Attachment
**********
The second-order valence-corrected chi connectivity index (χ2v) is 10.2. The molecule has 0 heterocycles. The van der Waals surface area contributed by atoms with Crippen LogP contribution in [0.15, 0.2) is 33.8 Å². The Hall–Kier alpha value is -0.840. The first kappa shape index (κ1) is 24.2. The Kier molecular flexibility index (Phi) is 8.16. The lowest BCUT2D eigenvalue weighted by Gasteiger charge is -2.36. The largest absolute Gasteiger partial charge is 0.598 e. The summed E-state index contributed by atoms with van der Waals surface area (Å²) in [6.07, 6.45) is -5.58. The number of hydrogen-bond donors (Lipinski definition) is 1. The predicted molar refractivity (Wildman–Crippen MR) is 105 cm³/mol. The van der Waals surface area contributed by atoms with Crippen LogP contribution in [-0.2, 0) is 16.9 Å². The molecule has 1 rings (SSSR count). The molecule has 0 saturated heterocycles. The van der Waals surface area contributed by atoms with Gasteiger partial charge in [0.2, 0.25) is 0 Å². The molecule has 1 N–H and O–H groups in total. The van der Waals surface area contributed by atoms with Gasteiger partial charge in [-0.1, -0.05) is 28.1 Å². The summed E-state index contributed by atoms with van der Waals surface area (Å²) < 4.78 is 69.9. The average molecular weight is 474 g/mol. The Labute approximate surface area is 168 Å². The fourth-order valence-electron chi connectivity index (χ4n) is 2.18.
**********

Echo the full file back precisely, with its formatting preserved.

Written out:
The second-order valence-corrected chi connectivity index (χ2v) is 10.2. The molecule has 0 heterocycles. The van der Waals surface area contributed by atoms with Crippen LogP contribution in [0.15, 0.2) is 33.8 Å². The Hall–Kier alpha value is -0.840. The first kappa shape index (κ1) is 24.2. The Kier molecular flexibility index (Phi) is 8.16. The lowest BCUT2D eigenvalue weighted by Gasteiger charge is -2.36. The largest absolute Gasteiger partial charge is 0.598 e. The summed E-state index contributed by atoms with van der Waals surface area (Å²) in [6.07, 6.45) is -5.58. The number of hydrogen-bond donors (Lipinski definition) is 1. The predicted molar refractivity (Wildman–Crippen MR) is 105 cm³/mol. The van der Waals surface area contributed by atoms with Crippen LogP contribution in [-0.2, 0) is 16.9 Å². The molecule has 1 rings (SSSR count). The molecule has 0 saturated heterocycles. The van der Waals surface area contributed by atoms with Gasteiger partial charge in [0.2, 0.25) is 0 Å². The molecule has 1 N–H and O–H groups in total. The van der Waals surface area contributed by atoms with Gasteiger partial charge in [-0.1, -0.05) is 28.1 Å². The summed E-state index contributed by atoms with van der Waals surface area (Å²) < 4.78 is 69.9. The average molecular weight is 474 g/mol. The Labute approximate surface area is 168 Å². The fourth-order valence-electron chi connectivity index (χ4n) is 2.18.